As a vital component of every desktop and notebook computer ever produced, the mild-mannered keyboard rarely stands out. Most keyboards such as Samsung Q Series Q430 Keyboard are simple -- if they input text, they're at least doing something right. Gaming keyboards tend to be a little more complex, touting extra features designed to give the player a leg up in-game. Mad Catz's S.T.R.I.K.E. 7 keyboard hopes to do just that, packing in a touchscreen, a handful of detachable components, alternate key caps and a software suite to help leverage the whole package. With far more bells and whistles than the average input device, it certainly caught our eye. Is it unique enough to warrant its $300 price tag? Read on to find out.
In general, keyboards like the Dell Studio 1557 Keyboard are fairly predictable: 26 letters squeezed between a handful of punctuation keys, essential buttons and the occasional number pad. The hardware is usually completed by a dull rectangle frame, a fragile palm rest and some light branding. With us so far? Well, the S.T.R.I.K.E. 7 keeps the requisite keys, of course, but plays fast and loose with the standard blocky design: this is a modular, edgy-looking beast. It isn't the first time we've seen the Catz's industrial style, either -- the S.T.R.I.K.E. 7 borrows its sharp lines, matte surfaces and metal undercarriage from the company's Rat line of mousing peripherals.
The keyboard apes the Rat lineup's flair for transformation as well, featuring three swappable palm rests (one of which hosts a horizontal scroll wheel and a customizable button), a removable four-toggle function strip and a detachable starboard side for isolating the unit's 10-key, arrow and navigation buttons. Holding this motley collection of components together is a touchscreen hub nicknamed "V.E.N.O.M.," which hosts two USB ports, a handful of productivity apps and up to 36 programmable macros (more on that later). This, too, can be detached -- though the keyboard won't function without it -- and can be relocated exclusively to the floating numpad, cutting the standard alphabet out of the equation for gamers that want a more compact input device. The QWERTY section of the keyboard can scrape by equally well without the 10-key section, and even retains most of the orphaned island's functionality through the use of Fn hotkeys.
The peripheral's palm rests snap in with simple plastic tabs. Once locked in the connection feels solid, but installing or removing the rests feels dicey -- a broken plastic fastener could render an otherwise comfortable palm rest worthless. Nothing broke, thankfully, but then again we were exceedingly careful. Fortunately, the rest of the setup doesn't feel nearly as flimsy: the remainder of S.T.R.I.K.E. 7's parts latch on to the strong metal offshoots of its undercarriage. Black and red mini-USB cables link the active components to the V.E.N.O.M. console, which pipes out the peripheral's input to the PC. The black WASD and arrow keys can be swapped out for two alternative sets, too, featuring light indentation or bright red accents.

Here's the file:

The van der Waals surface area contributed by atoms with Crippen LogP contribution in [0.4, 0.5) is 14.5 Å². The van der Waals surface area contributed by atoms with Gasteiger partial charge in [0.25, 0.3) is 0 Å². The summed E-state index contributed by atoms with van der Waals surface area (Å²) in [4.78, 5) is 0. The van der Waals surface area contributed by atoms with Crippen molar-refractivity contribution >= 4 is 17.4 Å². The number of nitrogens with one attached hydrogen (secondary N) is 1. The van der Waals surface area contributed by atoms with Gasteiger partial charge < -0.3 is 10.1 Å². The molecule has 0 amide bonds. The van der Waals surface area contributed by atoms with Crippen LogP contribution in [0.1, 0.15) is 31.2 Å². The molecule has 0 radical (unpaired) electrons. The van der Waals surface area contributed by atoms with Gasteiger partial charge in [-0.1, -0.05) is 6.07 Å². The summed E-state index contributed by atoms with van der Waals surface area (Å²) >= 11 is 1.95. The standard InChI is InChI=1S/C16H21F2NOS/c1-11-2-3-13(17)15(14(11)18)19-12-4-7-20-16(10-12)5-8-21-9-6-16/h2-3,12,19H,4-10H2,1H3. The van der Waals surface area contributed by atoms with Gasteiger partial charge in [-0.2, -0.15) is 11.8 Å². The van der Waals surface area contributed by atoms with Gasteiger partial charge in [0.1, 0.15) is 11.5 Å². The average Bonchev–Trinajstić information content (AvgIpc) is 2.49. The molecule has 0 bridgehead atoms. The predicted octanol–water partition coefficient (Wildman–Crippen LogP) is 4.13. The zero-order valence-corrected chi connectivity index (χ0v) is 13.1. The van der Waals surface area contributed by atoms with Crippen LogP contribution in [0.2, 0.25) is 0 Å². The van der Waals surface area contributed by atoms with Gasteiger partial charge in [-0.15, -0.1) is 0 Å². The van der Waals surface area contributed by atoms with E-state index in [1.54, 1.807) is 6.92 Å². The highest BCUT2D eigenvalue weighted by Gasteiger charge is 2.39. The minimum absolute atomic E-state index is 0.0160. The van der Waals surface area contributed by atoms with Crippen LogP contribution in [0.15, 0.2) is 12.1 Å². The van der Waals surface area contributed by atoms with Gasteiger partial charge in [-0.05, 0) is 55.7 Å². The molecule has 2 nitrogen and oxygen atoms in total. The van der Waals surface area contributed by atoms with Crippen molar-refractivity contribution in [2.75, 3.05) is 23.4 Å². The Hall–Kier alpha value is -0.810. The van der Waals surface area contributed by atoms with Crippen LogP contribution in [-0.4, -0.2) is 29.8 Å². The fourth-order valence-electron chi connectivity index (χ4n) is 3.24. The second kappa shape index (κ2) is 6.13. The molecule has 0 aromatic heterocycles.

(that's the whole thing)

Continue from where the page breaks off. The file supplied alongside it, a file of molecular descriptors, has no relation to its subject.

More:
Despite its swappable components, detachable island and fancy touchscreen hub, the S.T.R.I.K.E. 7 is first and foremost, a keyboard and Keyboard Covers . All other input options aside, the peripheral's standard keys need to stand on their own. That's more complicated than it sounds -- keyboard bias can run hot in the PC gaming community, and not just any slab of alphabetic toggles will do. The S.T.R.I.K.E. 7 falls into the former camp, but tries to appease the latter by matching actuation force with Cherry MX Blue mechanical switches while attempting to mimic the feel of MX Brown switches.
The end result is a soft-landing board that responds to reasonably light touch. The membrane bubbles supporting the key caps are quite springy, too, and manage not to feel thick and spongy like some cheaper keyboards. The keys offer a small amount of travel before registering a press, but not so much as to make quick double-tap actions difficult.
Gamers clocking their actions-per-minute will be happy to hear the keys can sustain up to seven simultaneous inputs, easily hurdling most ghosting concerns. It's quite suitable for normal typing as well -- it easily became this editor's daily driver for nearly a month. Mechanical diehards may miss the harder, tactile feel they're used to, but most gamers won't be disappointed -- the S.T.R.I.K.E. 7 is a solid example of membrane input done right.
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